Area wrestling programs making adjustments

Like it has for so many other activities, the COVID-19 pandemic has changed the ground rules for events for high school wrestling teams in the Mirror coverage area this winter.

With schools mandated by the state government not to begin or resume athletic practices until last Monday, and a 10-practice minimum required before any team could engage in competition, all winter sports seasons are starting much later this year.

In an attempt to limit congregation, most wrestling programs have opted to forego participating in regular-season tournaments and have opted for dual meet competition instead.

At most schools, coaches and wrestlers will be required to wear masks before, during and immediately after the competitions, and the number of spectators allowed at each event will be severely reduced or even eliminated so that buildings do not exceed the 10 percent capacity limit of people.

It’s a different world, for sure, but Penn Cambria coach Todd Niebauer is just glad that wrestling is being held at all.

“At this point, I’m just happy that we’re getting anything in,” Niebauer said. “We’re crossing our fingers. At this point, you can’t be upset with anything that’s going to happen (to benefit) the kids. We lost the spring season and the basketball state championships (in 2020), and we were fortunate to get the fall season in.

“You want to get everything in for the kids, they’re the ones who count,” Niebauer added. “This is their one shot, their one chance, and it’s definitely being challenged, that’s for sure.”

Penn Cambria’s big Panther Holiday Classic was moved from Mount Aloysius College to the Blair County Convention Center in mid-December, then ultimately cancelled. The Thomas Chevrolet Tournament at Bedford High School, a prime midseason event that has been held in late January for the past 32 years, was recently canceled, and Penn Cambria was to have been a part of that field also.

“You obviously enjoy the tournaments and I think that prepares you for the postseason, but our Laurel Highlands Athletic Conference teams are having dual meets on Tuesdays, Thursdays and Saturdays instead,” said Niebauer, whose Panthers are scheduled to open their dual meet season with a home match against Richland on Jan. 26. “It’s obviously better than nothing. Having nothing at all isn’t going to prepare us for the postseason.”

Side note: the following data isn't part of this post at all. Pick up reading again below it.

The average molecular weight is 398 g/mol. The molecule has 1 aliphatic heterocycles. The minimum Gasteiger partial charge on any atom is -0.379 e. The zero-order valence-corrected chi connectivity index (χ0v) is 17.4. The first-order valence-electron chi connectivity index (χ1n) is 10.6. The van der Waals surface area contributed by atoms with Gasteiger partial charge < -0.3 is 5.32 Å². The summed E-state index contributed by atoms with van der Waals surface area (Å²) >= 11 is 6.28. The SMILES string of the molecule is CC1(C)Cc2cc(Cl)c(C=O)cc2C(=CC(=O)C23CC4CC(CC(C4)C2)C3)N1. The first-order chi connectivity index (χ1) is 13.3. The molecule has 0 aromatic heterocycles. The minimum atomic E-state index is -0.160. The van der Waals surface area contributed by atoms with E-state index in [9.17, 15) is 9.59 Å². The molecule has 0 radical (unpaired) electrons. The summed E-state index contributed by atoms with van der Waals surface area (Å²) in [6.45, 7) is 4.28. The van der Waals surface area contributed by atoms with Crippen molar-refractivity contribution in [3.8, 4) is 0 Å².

Altoona won’t start its season until January 16, when the Mountain Lions will be one of three teams to participate in a triangular meet at Juniata High School.

Altoona will host the Big Eight Wrestling Conference Meet on January 23 that includes Hollidaysburg, and the Mountain Lions are also scheduled to be part of the prestigious Powerade Tournament – one of the top high school tournaments in the country – on Jan. 29-31 at the Monroeville Convention Center.

The Powerade, which hosts nearly 50 teams from all over the country, was moved to the more spacious Monroeville Community Center from Canon-McMillan High School in Canonsburg to allow for social distancing.

“We’ll hopefully have the opportunity to compete against the best in Pennsylvania and the best in the country,” Altoona coach Joel Gilbert said of the Powerade. “I’m hoping that we can get two good tournaments and some dual meets in, and, unlike in past years, we’re going to be wrestling right up until our district meet this year.”

Altoona is helped by the fact that the Fieldhouse has a capacity of 2,000 people, so 200 will be allowed in the building for the matches. Gilbert said that there are plans for the entire gym to be open to allow for social distancing at the matches.

“The nice part is that the Fieldhouse is a big place,” Gilbert said. “We could spread people out all over the place if we have to do so.”

Glendale and its two-time PIAA Class 2A defending state champion Brock McMillen will be getting a very late start to their season.

Glendale has been adhering to a virtual learning format, and athletic practices aren’t permitted to begin there until Jan. 20. The Vikings’ first competition won’t be until Feb. 3, when Glendale hosts West Branch in a dual meet.

McMillen, a Division I signee with the University of Pittsburgh, has been involved in live wrestling three days a week at the Young Guns Wrestling Club locations in both Johnstown and Murrysville, so he doesn’t feel that he will be behind the curve when scholastic competition begins.

“It’s tough not to be able to compete at matches, because it’s obviously a different feel than just practices, but I don’t feel like I’ve lost anything,” McMillen said. “I feel like I’ve come out even better.”

The PIAA has left wearing masks during the actual competitions up to the discretion of each school district. Penn Cambria and Glendale wrestlers will be wearing masks during actual live competitions, while Altoona wrestlers, at this point, haven’t yet been ordered to do so, Gilbert said.

The postseason format will undergo drastic changes at both the Class 3A and Class 2A levels this season. There will be a district, regional and Super Regional tournament held in both classificationsleading up to the state tournament at Hershey’s Giant Center in March.

Eight wrestlers in each weight class will qualify for one-day state tournaments in both Class 2A on March 12 and Class 3A on March 13 at Hershey, meaning that any wrestler who survives the Super Regional competitions will earn a placewinner’s medal by advancing to states.

In Class 3A and Class 2A, there will be both a West and East Super Regional on March 6, with the top four finishers at each weight class in both Super Regionals moving on to comprise the eight-man brackets at states.


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